Attention is an act of the will. Concentration is sustained attention upon a specific object. The will can be disciplined and the power of concentration developed. An educated mind is trained to attention, discrimination, and concentration. By patience the soul is won, and by discipline the mind is trained. God is in secret. Let the first act be to affirm the fact of the Holy presence. Call every faculty of mind and body to remembrance, recognition, and realization of the God that is in secret and seeth in secret. Hold the mind to this fact. Tolerate no distraction, allow no diversion, indulge no dissipation. Every faculty must be alert. Of the apostles in the holy mount it is said they were heavy with sleep, but when they were fully awake they saw His glory. Dreaming is not meditation. Dozing is not thinking. Moping is not praying. Prayer in the secret place unvaryingly demands that every faculty should be at its best.
Our Lord gave His disciples a form and order of prayer, and it does not begin with either song or supplication, but with the contemplation of God:
Which art in heaven,
Hallowed be thy name.
It is in this way all the great prayers of the Bible begin. That is how I find it helpful to begin. I think in adoring love and wonder of His character and attributes, of His majesty and might, of His grace and glory. Musing kindles the fire, and the flame becomes “a wall of fire round about,” which keeps beasts and intruders as a safe distance. That is why I so often find that prayer in the secret place begins with the Doxology, and abounds in glory and thanksgiving. It is there the transfigured Lord is seen.
The Word of God In The Holy Presence
I never take any book but the Bible into the secret place. It is my prayer book. I seek no external aids to devotion, such as the cross or crucifix. I have no altar but the one within the veil. Other minds have other ways. Most people have some devotional classic, but I do not take even my hymn book. I will write more fully on the devotional use of the Bible, and at present I will content myself with saying that I feed upon it by searching its truth, appropriating its affirmations, and turning its psalms and prayers into personal thanksgiving and supplication. Questions of criticism, textual or otherwise, do not enter into my mind in the secret place, any more than questions of chemical analysis trouble me when I eat my dinner. The Word is more to me than my necessary food. It thrills and moves me with tremendous power.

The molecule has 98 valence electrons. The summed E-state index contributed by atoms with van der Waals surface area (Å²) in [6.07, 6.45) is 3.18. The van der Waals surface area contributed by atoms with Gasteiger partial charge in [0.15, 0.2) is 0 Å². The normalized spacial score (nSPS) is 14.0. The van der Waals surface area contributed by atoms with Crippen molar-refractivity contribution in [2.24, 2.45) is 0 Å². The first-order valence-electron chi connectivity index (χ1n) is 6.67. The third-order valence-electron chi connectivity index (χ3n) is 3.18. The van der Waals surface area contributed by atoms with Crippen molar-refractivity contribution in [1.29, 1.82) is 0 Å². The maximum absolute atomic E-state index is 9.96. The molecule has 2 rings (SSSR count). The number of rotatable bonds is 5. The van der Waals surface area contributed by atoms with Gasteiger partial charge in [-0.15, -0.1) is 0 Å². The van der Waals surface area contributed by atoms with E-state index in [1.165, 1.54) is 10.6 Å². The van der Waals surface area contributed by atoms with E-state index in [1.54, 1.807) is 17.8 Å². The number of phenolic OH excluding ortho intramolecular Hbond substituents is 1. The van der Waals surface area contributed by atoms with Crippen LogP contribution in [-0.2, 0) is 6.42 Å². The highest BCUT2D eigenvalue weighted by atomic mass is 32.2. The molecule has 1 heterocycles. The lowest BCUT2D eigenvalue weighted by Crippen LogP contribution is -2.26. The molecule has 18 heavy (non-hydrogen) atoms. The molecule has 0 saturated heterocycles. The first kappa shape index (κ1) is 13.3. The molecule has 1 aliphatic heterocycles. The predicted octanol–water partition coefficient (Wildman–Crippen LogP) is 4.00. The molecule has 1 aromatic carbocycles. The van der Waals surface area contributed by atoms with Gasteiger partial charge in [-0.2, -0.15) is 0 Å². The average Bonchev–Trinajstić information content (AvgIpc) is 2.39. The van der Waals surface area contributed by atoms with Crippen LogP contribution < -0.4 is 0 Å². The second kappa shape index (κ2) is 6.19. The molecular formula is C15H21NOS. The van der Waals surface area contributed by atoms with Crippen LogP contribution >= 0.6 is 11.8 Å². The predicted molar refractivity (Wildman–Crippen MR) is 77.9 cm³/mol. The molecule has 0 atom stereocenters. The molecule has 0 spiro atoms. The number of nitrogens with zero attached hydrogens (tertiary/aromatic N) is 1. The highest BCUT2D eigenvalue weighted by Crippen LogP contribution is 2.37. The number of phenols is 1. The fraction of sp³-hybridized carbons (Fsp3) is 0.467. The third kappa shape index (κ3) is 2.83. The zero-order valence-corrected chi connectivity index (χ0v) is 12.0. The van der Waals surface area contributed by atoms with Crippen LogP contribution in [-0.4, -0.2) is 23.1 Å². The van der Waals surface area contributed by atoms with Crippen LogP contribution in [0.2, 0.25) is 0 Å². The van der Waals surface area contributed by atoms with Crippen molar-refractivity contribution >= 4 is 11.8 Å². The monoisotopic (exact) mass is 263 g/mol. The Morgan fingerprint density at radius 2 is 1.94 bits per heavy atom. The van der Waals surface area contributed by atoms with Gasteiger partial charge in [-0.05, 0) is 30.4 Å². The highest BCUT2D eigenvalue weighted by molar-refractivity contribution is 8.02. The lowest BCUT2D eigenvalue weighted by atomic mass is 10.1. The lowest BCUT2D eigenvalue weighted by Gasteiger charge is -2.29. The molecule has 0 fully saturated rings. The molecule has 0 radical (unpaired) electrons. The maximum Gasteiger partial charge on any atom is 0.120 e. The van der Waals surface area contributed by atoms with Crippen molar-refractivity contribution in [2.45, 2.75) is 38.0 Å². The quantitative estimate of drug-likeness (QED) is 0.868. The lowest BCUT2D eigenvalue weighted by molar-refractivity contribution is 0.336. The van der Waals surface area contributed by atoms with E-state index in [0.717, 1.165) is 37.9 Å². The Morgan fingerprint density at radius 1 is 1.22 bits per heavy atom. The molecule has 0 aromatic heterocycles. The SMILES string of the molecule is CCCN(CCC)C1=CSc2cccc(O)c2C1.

The Word of God instructs us how to pray. The posture of the body must be determined by conditions of health and comfort. Normally, to kneel is reverent and helpful. One of my friends tells me that he sits, and close by him he places a vacant chair. The habit should be to kneel, but conditions of health and soul will dictate their own posture. it is fitting that we should “kneel before the Lord our Maker.” Prayer is more than asking, but even our asking should be instructed under the direction of the Holy Spirit. I find it good to rehearse and review my daily life in the Holy Presence. It is there I make my plans. God keeps the pattern of earthly things in the holy mount. Thomas Champness talked with God about his work and his evangelists every morning from five to six. God guides with His eye, and eyes speak best in the place of secret communion. It is there we are assured of His will and are made to understand His way.
It is the place of intercession. That is the place where we can talk freely with God about other people. The family, the church, the business, the friendships, the state, the world, are all subjects of earnest and believing private prayer. Class leaders should go, over the classbook name by name; the Sunday school superintendent over the teachers’ roll, and the teacher over the class register in the same way, name by name. Keep a prayer list of subjects for intercession, and always have a list of people for whom you pray. It is not necessary to tell anyone else the things you tell to God. The Father is in secret, He sees in secret, He hears in secret; leave it to Him to make it known.
The God in secret is our Father. Prayer is filial; we pray as sons and daughters in the Father’s house. He knows our need better than we can tell, Him, and He is able to do exceeding abundantly above all we can ask or think; therefore ask in confidence, nothing doubting. It is in the secret place we learn that silence is the best speech and listening is the best part of praying. Those who speak are; heard, and those who listen hear. Of Jesus it is said, “And in the morning, a great while before day, he rose up and went out, and departed into a desert place, and there prayed” (Mark 1:35).